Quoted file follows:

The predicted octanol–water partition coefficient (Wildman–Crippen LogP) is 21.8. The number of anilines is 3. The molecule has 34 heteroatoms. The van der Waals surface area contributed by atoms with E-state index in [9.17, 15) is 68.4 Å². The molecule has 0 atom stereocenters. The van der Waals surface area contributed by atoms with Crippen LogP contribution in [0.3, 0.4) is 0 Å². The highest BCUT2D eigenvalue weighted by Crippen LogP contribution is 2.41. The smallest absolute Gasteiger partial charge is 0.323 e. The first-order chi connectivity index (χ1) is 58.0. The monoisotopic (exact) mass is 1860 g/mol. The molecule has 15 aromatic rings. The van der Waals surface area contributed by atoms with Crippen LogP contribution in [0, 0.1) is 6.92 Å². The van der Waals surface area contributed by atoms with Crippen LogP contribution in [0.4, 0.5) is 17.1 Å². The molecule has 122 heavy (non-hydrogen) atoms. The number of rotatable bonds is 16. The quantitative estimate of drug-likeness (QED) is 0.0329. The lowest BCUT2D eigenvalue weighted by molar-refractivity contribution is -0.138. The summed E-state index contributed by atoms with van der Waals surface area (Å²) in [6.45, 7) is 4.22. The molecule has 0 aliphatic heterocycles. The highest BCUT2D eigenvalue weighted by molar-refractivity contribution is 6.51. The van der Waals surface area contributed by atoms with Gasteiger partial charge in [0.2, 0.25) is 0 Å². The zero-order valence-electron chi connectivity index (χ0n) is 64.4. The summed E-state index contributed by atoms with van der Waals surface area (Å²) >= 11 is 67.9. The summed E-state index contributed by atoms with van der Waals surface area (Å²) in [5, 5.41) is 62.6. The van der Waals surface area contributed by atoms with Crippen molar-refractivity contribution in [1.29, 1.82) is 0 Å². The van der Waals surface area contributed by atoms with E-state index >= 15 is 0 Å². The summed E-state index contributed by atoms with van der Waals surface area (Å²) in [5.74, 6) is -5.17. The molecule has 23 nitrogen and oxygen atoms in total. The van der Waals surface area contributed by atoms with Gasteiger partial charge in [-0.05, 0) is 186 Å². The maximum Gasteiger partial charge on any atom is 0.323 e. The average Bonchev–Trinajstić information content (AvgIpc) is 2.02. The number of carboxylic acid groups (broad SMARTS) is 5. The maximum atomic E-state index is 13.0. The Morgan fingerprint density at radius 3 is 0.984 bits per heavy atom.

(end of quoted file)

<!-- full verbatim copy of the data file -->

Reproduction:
The predicted octanol–water partition coefficient (Wildman–Crippen LogP) is 21.8. The number of anilines is 3. The molecule has 34 heteroatoms. The van der Waals surface area contributed by atoms with E-state index in [9.17, 15) is 68.4 Å². The molecule has 0 atom stereocenters. The van der Waals surface area contributed by atoms with Crippen LogP contribution in [0.3, 0.4) is 0 Å². The highest BCUT2D eigenvalue weighted by Crippen LogP contribution is 2.41. The smallest absolute Gasteiger partial charge is 0.323 e. The first-order chi connectivity index (χ1) is 58.0. The monoisotopic (exact) mass is 1860 g/mol. The molecule has 15 aromatic rings. The van der Waals surface area contributed by atoms with Crippen LogP contribution in [0, 0.1) is 6.92 Å². The van der Waals surface area contributed by atoms with Crippen LogP contribution in [0.4, 0.5) is 17.1 Å². The molecule has 122 heavy (non-hydrogen) atoms. The number of rotatable bonds is 16. The quantitative estimate of drug-likeness (QED) is 0.0329. The lowest BCUT2D eigenvalue weighted by molar-refractivity contribution is -0.138. The summed E-state index contributed by atoms with van der Waals surface area (Å²) in [6.45, 7) is 4.22. The molecule has 0 aliphatic heterocycles. The highest BCUT2D eigenvalue weighted by molar-refractivity contribution is 6.51. The van der Waals surface area contributed by atoms with Gasteiger partial charge in [0.2, 0.25) is 0 Å². The zero-order valence-electron chi connectivity index (χ0n) is 64.4. The summed E-state index contributed by atoms with van der Waals surface area (Å²) >= 11 is 67.9. The summed E-state index contributed by atoms with van der Waals surface area (Å²) in [5, 5.41) is 62.6. The van der Waals surface area contributed by atoms with Crippen molar-refractivity contribution in [1.29, 1.82) is 0 Å². The van der Waals surface area contributed by atoms with E-state index >= 15 is 0 Å². The summed E-state index contributed by atoms with van der Waals surface area (Å²) in [5.74, 6) is -5.17. The molecule has 23 nitrogen and oxygen atoms in total. The van der Waals surface area contributed by atoms with Gasteiger partial charge in [-0.05, 0) is 186 Å². The maximum Gasteiger partial charge on any atom is 0.323 e. The average Bonchev–Trinajstić information content (AvgIpc) is 2.02. The number of carboxylic acid groups (broad SMARTS) is 5. The maximum atomic E-state index is 13.0. The Morgan fingerprint density at radius 3 is 0.984 bits per heavy atom.